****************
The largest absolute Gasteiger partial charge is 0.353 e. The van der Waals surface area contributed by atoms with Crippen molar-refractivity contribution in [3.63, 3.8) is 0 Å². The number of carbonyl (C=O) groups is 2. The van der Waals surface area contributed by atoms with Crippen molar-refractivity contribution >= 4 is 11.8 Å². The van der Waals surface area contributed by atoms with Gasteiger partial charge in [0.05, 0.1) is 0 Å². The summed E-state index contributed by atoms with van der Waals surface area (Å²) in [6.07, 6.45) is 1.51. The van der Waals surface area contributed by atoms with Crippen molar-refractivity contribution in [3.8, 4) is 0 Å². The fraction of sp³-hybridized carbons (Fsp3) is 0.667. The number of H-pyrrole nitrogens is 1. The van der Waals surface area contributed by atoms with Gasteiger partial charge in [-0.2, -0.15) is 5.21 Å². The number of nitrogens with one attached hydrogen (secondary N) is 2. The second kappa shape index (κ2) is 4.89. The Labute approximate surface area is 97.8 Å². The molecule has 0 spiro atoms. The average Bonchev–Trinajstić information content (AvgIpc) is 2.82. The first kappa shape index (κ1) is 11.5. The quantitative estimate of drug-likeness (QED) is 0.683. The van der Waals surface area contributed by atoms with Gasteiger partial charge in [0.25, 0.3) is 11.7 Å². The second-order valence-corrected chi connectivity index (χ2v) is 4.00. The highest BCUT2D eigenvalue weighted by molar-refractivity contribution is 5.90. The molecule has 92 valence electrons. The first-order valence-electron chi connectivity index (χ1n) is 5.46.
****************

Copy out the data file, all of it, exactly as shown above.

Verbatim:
The largest absolute Gasteiger partial charge is 0.353 e. The van der Waals surface area contributed by atoms with Crippen molar-refractivity contribution in [3.63, 3.8) is 0 Å². The number of carbonyl (C=O) groups is 2. The van der Waals surface area contributed by atoms with Crippen molar-refractivity contribution >= 4 is 11.8 Å². The van der Waals surface area contributed by atoms with Gasteiger partial charge in [0.05, 0.1) is 0 Å². The summed E-state index contributed by atoms with van der Waals surface area (Å²) in [6.07, 6.45) is 1.51. The van der Waals surface area contributed by atoms with Crippen molar-refractivity contribution in [3.8, 4) is 0 Å². The fraction of sp³-hybridized carbons (Fsp3) is 0.667. The number of H-pyrrole nitrogens is 1. The van der Waals surface area contributed by atoms with Gasteiger partial charge in [-0.2, -0.15) is 5.21 Å². The number of nitrogens with one attached hydrogen (secondary N) is 2. The second kappa shape index (κ2) is 4.89. The Labute approximate surface area is 97.8 Å². The molecule has 0 spiro atoms. The average Bonchev–Trinajstić information content (AvgIpc) is 2.82. The first kappa shape index (κ1) is 11.5. The quantitative estimate of drug-likeness (QED) is 0.683. The van der Waals surface area contributed by atoms with Gasteiger partial charge in [0.25, 0.3) is 11.7 Å². The second-order valence-corrected chi connectivity index (χ2v) is 4.00. The highest BCUT2D eigenvalue weighted by molar-refractivity contribution is 5.90. The molecule has 92 valence electrons. The first-order valence-electron chi connectivity index (χ1n) is 5.46.